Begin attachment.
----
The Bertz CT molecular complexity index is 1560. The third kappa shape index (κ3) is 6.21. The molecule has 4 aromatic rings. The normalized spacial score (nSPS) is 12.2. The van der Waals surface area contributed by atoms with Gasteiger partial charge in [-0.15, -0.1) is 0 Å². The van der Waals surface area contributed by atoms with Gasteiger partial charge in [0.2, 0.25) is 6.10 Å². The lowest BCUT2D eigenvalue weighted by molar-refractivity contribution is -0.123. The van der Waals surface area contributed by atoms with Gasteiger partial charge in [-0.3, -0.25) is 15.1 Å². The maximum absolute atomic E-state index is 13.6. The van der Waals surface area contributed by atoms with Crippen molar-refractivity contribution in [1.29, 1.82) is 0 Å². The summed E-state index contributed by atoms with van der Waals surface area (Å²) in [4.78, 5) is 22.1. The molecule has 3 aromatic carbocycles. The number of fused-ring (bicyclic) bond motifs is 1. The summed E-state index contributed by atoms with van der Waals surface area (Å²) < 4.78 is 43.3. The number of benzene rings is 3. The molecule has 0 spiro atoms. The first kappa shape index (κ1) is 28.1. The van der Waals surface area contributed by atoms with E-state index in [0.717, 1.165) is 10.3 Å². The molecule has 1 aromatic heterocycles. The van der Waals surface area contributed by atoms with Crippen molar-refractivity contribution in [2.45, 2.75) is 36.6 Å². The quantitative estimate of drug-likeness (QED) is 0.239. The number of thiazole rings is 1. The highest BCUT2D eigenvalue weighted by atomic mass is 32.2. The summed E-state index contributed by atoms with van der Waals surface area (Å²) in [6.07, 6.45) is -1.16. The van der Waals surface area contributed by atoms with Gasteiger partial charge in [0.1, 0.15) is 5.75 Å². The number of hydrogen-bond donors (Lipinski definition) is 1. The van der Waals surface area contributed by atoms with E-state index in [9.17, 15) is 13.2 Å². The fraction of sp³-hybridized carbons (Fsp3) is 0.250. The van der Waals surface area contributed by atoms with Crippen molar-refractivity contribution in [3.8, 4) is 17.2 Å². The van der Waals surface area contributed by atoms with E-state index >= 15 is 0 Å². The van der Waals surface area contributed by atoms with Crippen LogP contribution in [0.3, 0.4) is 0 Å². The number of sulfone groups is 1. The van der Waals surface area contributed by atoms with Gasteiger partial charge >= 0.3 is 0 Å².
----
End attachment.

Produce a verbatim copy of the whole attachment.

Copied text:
The Bertz CT molecular complexity index is 1560. The third kappa shape index (κ3) is 6.21. The molecule has 4 aromatic rings. The normalized spacial score (nSPS) is 12.2. The van der Waals surface area contributed by atoms with Gasteiger partial charge in [-0.15, -0.1) is 0 Å². The van der Waals surface area contributed by atoms with Gasteiger partial charge in [0.2, 0.25) is 6.10 Å². The lowest BCUT2D eigenvalue weighted by molar-refractivity contribution is -0.123. The van der Waals surface area contributed by atoms with Gasteiger partial charge in [-0.3, -0.25) is 15.1 Å². The maximum absolute atomic E-state index is 13.6. The van der Waals surface area contributed by atoms with Crippen molar-refractivity contribution in [1.29, 1.82) is 0 Å². The summed E-state index contributed by atoms with van der Waals surface area (Å²) in [4.78, 5) is 22.1. The molecule has 3 aromatic carbocycles. The number of fused-ring (bicyclic) bond motifs is 1. The summed E-state index contributed by atoms with van der Waals surface area (Å²) < 4.78 is 43.3. The number of benzene rings is 3. The molecule has 0 spiro atoms. The first kappa shape index (κ1) is 28.1. The van der Waals surface area contributed by atoms with E-state index in [0.717, 1.165) is 10.3 Å². The molecule has 1 aromatic heterocycles. The van der Waals surface area contributed by atoms with Crippen molar-refractivity contribution in [2.45, 2.75) is 36.6 Å². The quantitative estimate of drug-likeness (QED) is 0.239. The number of thiazole rings is 1. The highest BCUT2D eigenvalue weighted by atomic mass is 32.2. The summed E-state index contributed by atoms with van der Waals surface area (Å²) in [6.07, 6.45) is -1.16. The van der Waals surface area contributed by atoms with Gasteiger partial charge in [0.1, 0.15) is 5.75 Å². The number of hydrogen-bond donors (Lipinski definition) is 1. The van der Waals surface area contributed by atoms with E-state index in [9.17, 15) is 13.2 Å². The fraction of sp³-hybridized carbons (Fsp3) is 0.250. The van der Waals surface area contributed by atoms with Crippen molar-refractivity contribution in [3.8, 4) is 17.2 Å². The van der Waals surface area contributed by atoms with E-state index >= 15 is 0 Å². The van der Waals surface area contributed by atoms with Crippen LogP contribution in [0.3, 0.4) is 0 Å². The number of sulfone groups is 1. The van der Waals surface area contributed by atoms with Gasteiger partial charge >= 0.3 is 0 Å².